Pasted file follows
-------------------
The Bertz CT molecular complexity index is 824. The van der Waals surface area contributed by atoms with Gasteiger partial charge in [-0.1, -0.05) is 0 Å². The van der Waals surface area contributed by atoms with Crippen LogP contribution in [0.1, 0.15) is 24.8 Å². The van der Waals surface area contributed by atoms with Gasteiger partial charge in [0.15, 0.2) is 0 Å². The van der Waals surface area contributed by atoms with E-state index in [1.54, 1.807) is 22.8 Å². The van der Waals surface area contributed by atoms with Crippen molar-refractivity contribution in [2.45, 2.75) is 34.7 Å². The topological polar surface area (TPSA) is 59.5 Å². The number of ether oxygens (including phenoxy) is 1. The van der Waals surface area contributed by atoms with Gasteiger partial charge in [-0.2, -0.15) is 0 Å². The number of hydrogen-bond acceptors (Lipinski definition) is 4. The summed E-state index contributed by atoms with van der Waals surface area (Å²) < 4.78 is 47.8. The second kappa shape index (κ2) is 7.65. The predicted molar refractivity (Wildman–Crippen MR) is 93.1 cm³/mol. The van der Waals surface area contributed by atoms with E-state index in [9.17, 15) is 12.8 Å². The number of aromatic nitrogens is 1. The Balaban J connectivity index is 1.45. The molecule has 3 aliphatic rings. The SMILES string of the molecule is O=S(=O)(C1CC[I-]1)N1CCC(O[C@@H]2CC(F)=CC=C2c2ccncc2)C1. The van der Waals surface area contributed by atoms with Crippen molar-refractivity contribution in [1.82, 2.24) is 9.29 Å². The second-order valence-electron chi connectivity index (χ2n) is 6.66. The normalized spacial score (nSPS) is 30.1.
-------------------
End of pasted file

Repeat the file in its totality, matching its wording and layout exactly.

The Bertz CT molecular complexity index is 824. The van der Waals surface area contributed by atoms with Gasteiger partial charge in [-0.1, -0.05) is 0 Å². The van der Waals surface area contributed by atoms with Crippen LogP contribution in [0.1, 0.15) is 24.8 Å². The van der Waals surface area contributed by atoms with Gasteiger partial charge in [0.15, 0.2) is 0 Å². The van der Waals surface area contributed by atoms with E-state index in [1.54, 1.807) is 22.8 Å². The van der Waals surface area contributed by atoms with Crippen molar-refractivity contribution in [2.45, 2.75) is 34.7 Å². The topological polar surface area (TPSA) is 59.5 Å². The number of ether oxygens (including phenoxy) is 1. The van der Waals surface area contributed by atoms with Gasteiger partial charge in [-0.2, -0.15) is 0 Å². The number of hydrogen-bond acceptors (Lipinski definition) is 4. The summed E-state index contributed by atoms with van der Waals surface area (Å²) < 4.78 is 47.8. The second kappa shape index (κ2) is 7.65. The predicted molar refractivity (Wildman–Crippen MR) is 93.1 cm³/mol. The van der Waals surface area contributed by atoms with E-state index in [9.17, 15) is 12.8 Å². The number of aromatic nitrogens is 1. The Balaban J connectivity index is 1.45. The molecule has 3 aliphatic rings. The SMILES string of the molecule is O=S(=O)(C1CC[I-]1)N1CCC(O[C@@H]2CC(F)=CC=C2c2ccncc2)C1. The van der Waals surface area contributed by atoms with Crippen molar-refractivity contribution in [1.82, 2.24) is 9.29 Å². The second-order valence-electron chi connectivity index (χ2n) is 6.66. The normalized spacial score (nSPS) is 30.1.